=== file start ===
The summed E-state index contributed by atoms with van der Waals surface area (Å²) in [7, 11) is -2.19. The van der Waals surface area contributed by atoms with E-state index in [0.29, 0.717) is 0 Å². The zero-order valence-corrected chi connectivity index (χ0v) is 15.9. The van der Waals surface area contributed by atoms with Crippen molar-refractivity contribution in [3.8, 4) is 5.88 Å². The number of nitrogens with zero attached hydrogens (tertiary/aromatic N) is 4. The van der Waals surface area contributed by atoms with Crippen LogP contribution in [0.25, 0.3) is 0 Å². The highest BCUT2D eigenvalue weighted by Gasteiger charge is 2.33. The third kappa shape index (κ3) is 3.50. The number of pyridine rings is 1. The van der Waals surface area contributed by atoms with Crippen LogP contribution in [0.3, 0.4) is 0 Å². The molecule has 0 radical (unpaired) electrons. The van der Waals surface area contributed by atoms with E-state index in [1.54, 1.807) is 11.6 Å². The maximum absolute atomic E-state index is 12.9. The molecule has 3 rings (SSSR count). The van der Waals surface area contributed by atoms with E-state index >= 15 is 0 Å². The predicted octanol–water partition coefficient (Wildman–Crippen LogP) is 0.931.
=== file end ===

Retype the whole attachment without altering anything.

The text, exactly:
The summed E-state index contributed by atoms with van der Waals surface area (Å²) in [7, 11) is -2.19. The van der Waals surface area contributed by atoms with E-state index in [0.29, 0.717) is 0 Å². The zero-order valence-corrected chi connectivity index (χ0v) is 15.9. The van der Waals surface area contributed by atoms with Crippen molar-refractivity contribution in [3.8, 4) is 5.88 Å². The number of nitrogens with zero attached hydrogens (tertiary/aromatic N) is 4. The van der Waals surface area contributed by atoms with Crippen LogP contribution in [0.25, 0.3) is 0 Å². The highest BCUT2D eigenvalue weighted by Gasteiger charge is 2.33. The third kappa shape index (κ3) is 3.50. The number of pyridine rings is 1. The van der Waals surface area contributed by atoms with Crippen LogP contribution in [0.3, 0.4) is 0 Å². The molecule has 0 radical (unpaired) electrons. The van der Waals surface area contributed by atoms with E-state index in [1.54, 1.807) is 11.6 Å². The maximum absolute atomic E-state index is 12.9. The molecule has 3 rings (SSSR count). The van der Waals surface area contributed by atoms with E-state index >= 15 is 0 Å². The predicted octanol–water partition coefficient (Wildman–Crippen LogP) is 0.931.